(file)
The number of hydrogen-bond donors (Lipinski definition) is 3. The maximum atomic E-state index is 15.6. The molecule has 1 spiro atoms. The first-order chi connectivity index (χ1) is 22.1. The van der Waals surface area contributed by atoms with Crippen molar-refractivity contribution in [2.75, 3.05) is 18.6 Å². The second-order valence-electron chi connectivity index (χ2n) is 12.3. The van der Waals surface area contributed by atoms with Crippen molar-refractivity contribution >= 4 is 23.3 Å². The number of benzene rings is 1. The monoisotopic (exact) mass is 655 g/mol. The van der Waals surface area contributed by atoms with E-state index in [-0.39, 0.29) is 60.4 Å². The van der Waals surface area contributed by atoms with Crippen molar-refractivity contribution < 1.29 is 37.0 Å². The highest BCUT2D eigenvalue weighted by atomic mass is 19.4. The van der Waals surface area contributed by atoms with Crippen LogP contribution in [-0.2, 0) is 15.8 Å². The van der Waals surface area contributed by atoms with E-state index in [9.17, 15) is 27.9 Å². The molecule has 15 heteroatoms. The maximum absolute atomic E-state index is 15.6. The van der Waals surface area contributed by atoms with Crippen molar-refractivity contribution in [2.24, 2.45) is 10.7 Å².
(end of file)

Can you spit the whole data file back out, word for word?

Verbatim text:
The number of hydrogen-bond donors (Lipinski definition) is 3. The maximum atomic E-state index is 15.6. The molecule has 1 spiro atoms. The first-order chi connectivity index (χ1) is 22.1. The van der Waals surface area contributed by atoms with Crippen molar-refractivity contribution in [2.75, 3.05) is 18.6 Å². The second-order valence-electron chi connectivity index (χ2n) is 12.3. The van der Waals surface area contributed by atoms with Crippen molar-refractivity contribution >= 4 is 23.3 Å². The number of benzene rings is 1. The monoisotopic (exact) mass is 655 g/mol. The van der Waals surface area contributed by atoms with E-state index in [-0.39, 0.29) is 60.4 Å². The van der Waals surface area contributed by atoms with Crippen molar-refractivity contribution < 1.29 is 37.0 Å². The highest BCUT2D eigenvalue weighted by atomic mass is 19.4. The van der Waals surface area contributed by atoms with Crippen LogP contribution in [-0.2, 0) is 15.8 Å². The van der Waals surface area contributed by atoms with E-state index in [9.17, 15) is 27.9 Å². The molecule has 15 heteroatoms. The maximum absolute atomic E-state index is 15.6. The van der Waals surface area contributed by atoms with Crippen molar-refractivity contribution in [2.24, 2.45) is 10.7 Å².